Ferne left the accident with a herniated disc in her back, weakness on the right side of her body and a head injury that had likely made a change in her brain that would nearly kill her five months later.
A young 60, Ferne had been in ballet class two days before the accident. She had danced professionally for 20 years at places like Lincoln Center and Radio City Music Hall.
Ferne says the endurance and discipline from her years as a dancer are what carried her through the pain and rehabilitation she had to go through after her accident.
Five months into her therapy, she was stronger, but she began to get frequent, debilitating headaches. She was also having some difficulty hearing out of her left ear and figured there was something wrong with her sinuses.
She went to an ENT (ear, nose and throat) doctor, who ordered an MRI to take a closer look. What he found surprised everyone: Ferne had a two-centimeter mass on the left side of her brain. The doctor told her she needed to see a neurosurgeon because the mass had the appearance of an aneurysm.
An aneurysm occurs when an area within the wall of a blood vessel weakens and bulges or balloons outward. The aneurysm fills with blood and can put pressure on nearby structures within the brain. It is also at risk of bursting and causing a deadly brain bleed.
Ferne was shocked. “I started doing research on the best medical team and hospital to choose,” she says. She chose Columbia University Medical Center/NewYork-Presbyterian Hospital. They set up an appointment with Dr. Robert Solomon, head of Columbia’s Department of Neurosurgery, right away.
Ferne met with Dr. Solomon, and after reviewing her scans he confirmed that the mass in her brain was likely an aneurysm, but he needed a more detailed picture. He sent her to see Dr. Sean Lavine, a neurosurgeon from Columbia’s Endovascular Center, to get a diagnostic angiogram.
Dr. Lavine specializes in endovascular neurosurgery, employing minimally invasive techniques to both diagnose and treat neurovascular diseases, like aneurysms. Using tiny instruments, powerful imaging technology and sophisticated computer integration, Dr. Lavine can investigate and treat areas deep in the brain by traveling through a patient’s blood vessels.
Whether an aneurysm is best treated using endovascular techniques or open surgical methods, diagnosis and procedure planning both begin with an angiogram like the one performed on Ferne.
“The [angiogram] procedure required that an incision was made in the artery of my right leg,” says Ferne. “A catheter was inserted with a scope and camera. It went up into my brain. Dr. Lavine talked me through what I was feeling and what was to come.
When the catheter reached my neck, I was told not to move or breath—he was going to release the dye, and I would feel a warm sensation. It was an amazing experience, as if the lights went on in my head. Like the sky was lit with brilliant thunderbolts, only the sky was bright and the thunderbolts were dark. This was an amazing, almost out-of-body experience.”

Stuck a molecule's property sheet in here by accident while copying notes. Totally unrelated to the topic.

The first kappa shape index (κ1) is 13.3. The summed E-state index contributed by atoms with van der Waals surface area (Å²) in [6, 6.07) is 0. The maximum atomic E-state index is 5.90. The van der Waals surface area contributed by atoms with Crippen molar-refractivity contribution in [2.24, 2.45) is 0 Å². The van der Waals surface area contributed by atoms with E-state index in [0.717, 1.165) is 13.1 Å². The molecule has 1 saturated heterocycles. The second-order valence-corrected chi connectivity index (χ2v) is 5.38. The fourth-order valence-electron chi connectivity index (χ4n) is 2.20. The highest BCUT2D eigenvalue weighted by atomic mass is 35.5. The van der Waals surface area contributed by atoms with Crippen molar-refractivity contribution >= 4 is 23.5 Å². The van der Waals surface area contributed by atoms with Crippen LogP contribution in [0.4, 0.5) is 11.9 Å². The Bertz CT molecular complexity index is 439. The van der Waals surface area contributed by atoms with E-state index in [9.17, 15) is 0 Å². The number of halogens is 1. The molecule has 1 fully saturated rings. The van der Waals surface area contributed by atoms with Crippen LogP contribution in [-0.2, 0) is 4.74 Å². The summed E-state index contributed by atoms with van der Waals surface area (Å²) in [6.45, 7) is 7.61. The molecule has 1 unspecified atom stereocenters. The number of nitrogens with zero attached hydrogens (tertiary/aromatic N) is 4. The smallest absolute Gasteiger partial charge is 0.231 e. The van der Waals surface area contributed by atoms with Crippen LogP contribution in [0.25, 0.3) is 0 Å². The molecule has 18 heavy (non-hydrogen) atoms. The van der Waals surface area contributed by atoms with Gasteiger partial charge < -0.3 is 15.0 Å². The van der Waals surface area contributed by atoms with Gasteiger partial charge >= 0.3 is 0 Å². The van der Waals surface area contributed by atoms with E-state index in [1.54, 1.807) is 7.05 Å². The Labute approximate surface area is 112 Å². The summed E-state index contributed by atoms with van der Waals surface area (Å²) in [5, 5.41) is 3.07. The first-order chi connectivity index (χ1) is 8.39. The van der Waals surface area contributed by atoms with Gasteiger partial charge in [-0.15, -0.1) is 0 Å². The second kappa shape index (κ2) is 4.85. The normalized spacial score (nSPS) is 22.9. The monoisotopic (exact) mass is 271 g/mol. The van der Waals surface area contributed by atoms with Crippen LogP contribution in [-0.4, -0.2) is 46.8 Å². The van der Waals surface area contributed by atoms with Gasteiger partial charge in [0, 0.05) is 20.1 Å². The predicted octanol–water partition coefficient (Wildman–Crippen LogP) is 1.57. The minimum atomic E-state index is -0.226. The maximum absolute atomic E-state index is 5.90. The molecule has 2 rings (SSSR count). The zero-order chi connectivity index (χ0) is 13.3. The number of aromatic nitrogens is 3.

From the angiogram, Dr. Lavine confirmed that Ferne had a near-giant aneurysm measuring 20mm. He also says, “Given the unusual location of the aneurysm and the patient’s history of a severe motor vehicle accident, I theorized that this was possibly related to the head trauma.
It is impossible to determine whether the accident caused the aneurysm or if it was a preexisting condition, however, the location, its large size and the symptoms following the accident lead one to believe this is a possible causative factor.” Because of the aneurysm’s large size and high risk of catastrophic rupture, Dr. Lavine decided that Ferne needed surgery right away.
The first is an open-brain procedure called “clipping,” in which a tiny clip is placed on the outside of the blood vessel at the base of the aneurysm. The second is an endovascular procedure called “coiling,” in which tiny coils are placed inside the aneurysm via an artery that feeds into it in the patient’s leg. The coils prevent the aneurysm from rupturing.
In Ferne’s case, Dr. Lavine conferred with Dr. Solomon (who specializes in open-surgical techniques like clipping), and they decided that clipping was not feasible due to the shape of her aneurysm—it had no distinct base to place a clip. They decided that coiling was the best option for her.
“Dr. Solomon and Dr. Lavine both came into the recovery area to speak with me about the results of the angiogram,” says Ferne. “Dr. Lavine was going to perform the surgery, and he told me that in the approximately 5,000 procedures he has performed, this was only the second aneurysm he had seen like mine. Most aneurysms are like a bubble on the artery, while my aneurysm completely surrounded the entire artery.”
Soon thereafter, Dr. Lavine performed an aneurysm coiling procedure on Ferne at Columbia University Medical Center/NewYork-Presbyterian Hospital. The surgery was successful. The coils Dr. Lavine inserted had filled the aneurysm, and she was out of danger.
“The team that brought me through, from preparation to recovery, was simply amazing,” says Ferne. “They truly cared, they were very professional, everyone had their role and did it with total confidence and empathy. I felt safe and secure in their hands.
“Dr. Lavine and the incredible team at Columbia Presbyterian GAVE ME MY LIFE BACK! It is now my responsibility to make the most of the life they gave me.”
Photo Credit: © sababa66/Dollar Photo Club
You have added pages to your clipboard. Please log in or create an account to share them or use later.
You are now being taken to Columbia Neurosurgery's site dedicated to the spine.
Use this button to save pages to your clipboard for future use.OK. Got it.